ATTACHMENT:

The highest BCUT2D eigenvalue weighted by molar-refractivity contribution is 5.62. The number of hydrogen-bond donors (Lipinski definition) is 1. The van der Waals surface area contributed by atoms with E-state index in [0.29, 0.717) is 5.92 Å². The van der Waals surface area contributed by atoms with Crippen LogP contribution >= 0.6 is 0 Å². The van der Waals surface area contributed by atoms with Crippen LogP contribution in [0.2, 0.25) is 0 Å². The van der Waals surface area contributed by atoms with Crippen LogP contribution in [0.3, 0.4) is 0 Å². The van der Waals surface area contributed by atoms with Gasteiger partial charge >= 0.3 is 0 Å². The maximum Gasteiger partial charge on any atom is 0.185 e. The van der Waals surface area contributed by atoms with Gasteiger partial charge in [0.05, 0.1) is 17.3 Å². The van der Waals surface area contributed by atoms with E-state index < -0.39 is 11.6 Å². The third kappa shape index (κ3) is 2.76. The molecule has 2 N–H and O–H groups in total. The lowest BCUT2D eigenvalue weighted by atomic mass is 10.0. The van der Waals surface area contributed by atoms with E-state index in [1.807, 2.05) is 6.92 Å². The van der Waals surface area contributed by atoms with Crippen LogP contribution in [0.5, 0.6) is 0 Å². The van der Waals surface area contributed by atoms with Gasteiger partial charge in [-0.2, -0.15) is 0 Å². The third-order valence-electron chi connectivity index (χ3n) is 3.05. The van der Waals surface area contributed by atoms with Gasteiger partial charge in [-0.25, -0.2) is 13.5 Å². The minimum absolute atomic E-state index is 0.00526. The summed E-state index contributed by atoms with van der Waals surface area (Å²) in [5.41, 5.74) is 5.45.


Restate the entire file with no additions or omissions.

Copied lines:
The highest BCUT2D eigenvalue weighted by molar-refractivity contribution is 5.62. The number of hydrogen-bond donors (Lipinski definition) is 1. The van der Waals surface area contributed by atoms with E-state index in [0.29, 0.717) is 5.92 Å². The van der Waals surface area contributed by atoms with Crippen LogP contribution >= 0.6 is 0 Å². The van der Waals surface area contributed by atoms with Crippen LogP contribution in [0.2, 0.25) is 0 Å². The van der Waals surface area contributed by atoms with Crippen LogP contribution in [0.3, 0.4) is 0 Å². The van der Waals surface area contributed by atoms with Gasteiger partial charge >= 0.3 is 0 Å². The maximum Gasteiger partial charge on any atom is 0.185 e. The van der Waals surface area contributed by atoms with Gasteiger partial charge in [0.05, 0.1) is 17.3 Å². The van der Waals surface area contributed by atoms with E-state index < -0.39 is 11.6 Å². The third kappa shape index (κ3) is 2.76. The molecule has 2 N–H and O–H groups in total. The lowest BCUT2D eigenvalue weighted by atomic mass is 10.0. The van der Waals surface area contributed by atoms with E-state index in [1.807, 2.05) is 6.92 Å². The van der Waals surface area contributed by atoms with Crippen LogP contribution in [0.5, 0.6) is 0 Å². The van der Waals surface area contributed by atoms with Gasteiger partial charge in [-0.2, -0.15) is 0 Å². The third-order valence-electron chi connectivity index (χ3n) is 3.05. The van der Waals surface area contributed by atoms with Gasteiger partial charge in [-0.25, -0.2) is 13.5 Å². The minimum absolute atomic E-state index is 0.00526. The summed E-state index contributed by atoms with van der Waals surface area (Å²) in [5.41, 5.74) is 5.45.